Place:Carshalton, Surrey, England

Watchers
NameCarshalton
TypeSuburb, Urban district
Coordinates51.365°N 0.168°W
Located inSurrey, England     ( - 1965)
See alsoWallington Hundred, Surrey, Englandancient county division in which it was located
Sutton (London Borough), Greater London, EnglandLondon borough in which it has been located since 1965
source: Family History Library Catalog
the following text is based on an article in Wikipedia

Carshalton is a suburban area of the London Borough of Sutton in Greater London, England. Part of the county of Surrey until 1965, it is located 10 miles (16.1 km) south-southwest of Charing Cross (a point considered to be the centre of London from which distances are measured) and situated in the valley of the River Wandle, one of the sources of which is Carshalton Ponds in the centre of the village. The combined population of the five wards comprising Carshalton was 45,525 at the 2001 UK census. Carshalton is on the eastern side of the centre of Sutton Borough.

Local administration in Carshalton during the 19th century was in the hands of Epsom Poor Law Union and Registration District (under which it was a registration sub-district). Epsom Rural Sanitary District was also in operation from 1875 until 1883 when Carshalton was made an urban sanitary district. This was replaced by an urban district in 1894. The urban district lasted until Carshalton became part of the London Borough of Sutton in 1965.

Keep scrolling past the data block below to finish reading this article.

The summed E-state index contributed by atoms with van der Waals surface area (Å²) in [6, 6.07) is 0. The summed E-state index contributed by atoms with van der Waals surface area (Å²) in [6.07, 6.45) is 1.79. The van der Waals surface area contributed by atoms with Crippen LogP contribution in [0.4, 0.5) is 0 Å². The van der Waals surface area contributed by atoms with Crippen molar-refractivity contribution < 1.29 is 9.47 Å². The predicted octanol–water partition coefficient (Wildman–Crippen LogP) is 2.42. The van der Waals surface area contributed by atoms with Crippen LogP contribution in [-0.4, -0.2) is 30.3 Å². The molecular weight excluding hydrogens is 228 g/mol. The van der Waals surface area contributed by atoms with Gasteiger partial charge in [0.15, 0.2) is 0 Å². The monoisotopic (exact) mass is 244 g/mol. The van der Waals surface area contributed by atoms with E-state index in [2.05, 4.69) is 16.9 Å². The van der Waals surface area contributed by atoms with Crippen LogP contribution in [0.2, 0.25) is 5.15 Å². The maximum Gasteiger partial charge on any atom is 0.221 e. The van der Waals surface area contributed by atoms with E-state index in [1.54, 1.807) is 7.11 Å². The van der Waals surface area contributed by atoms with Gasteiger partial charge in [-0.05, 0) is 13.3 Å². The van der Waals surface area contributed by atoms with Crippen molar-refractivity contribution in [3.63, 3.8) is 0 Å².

History

Carshalton lay within the Anglo-Saxon administrative division of Wallington Hundred. The organization of "hundreds" was designed for the administration of justice and land disputes. It was retained in some form or other throughout England until the end of the nineteenth century.

The village appears in Domesday Book of 1086 as Aultone. It was held by Goisfrid (Geoffrey) de Mandeville. Its domesday assets were: 3½ hides; 1 church, 10 ploughs, 1 mill worth £1 15s 0d, of meadow, woodland worth 2 hogs. It rendered £15 10s 0d. In the Domesday era there was a church and a water mill in Carshalton and the community was then still made up of a number of hamlets dotted around the area, as opposed to a single compact village.

In the Middle Ages the land in the village was generally farmed in the form of a number of open fields, divided into strips. The number of strips which each land owner possessed was based roughly on his wealth. The area of open downland in the south of the parish was used for grazing sheep.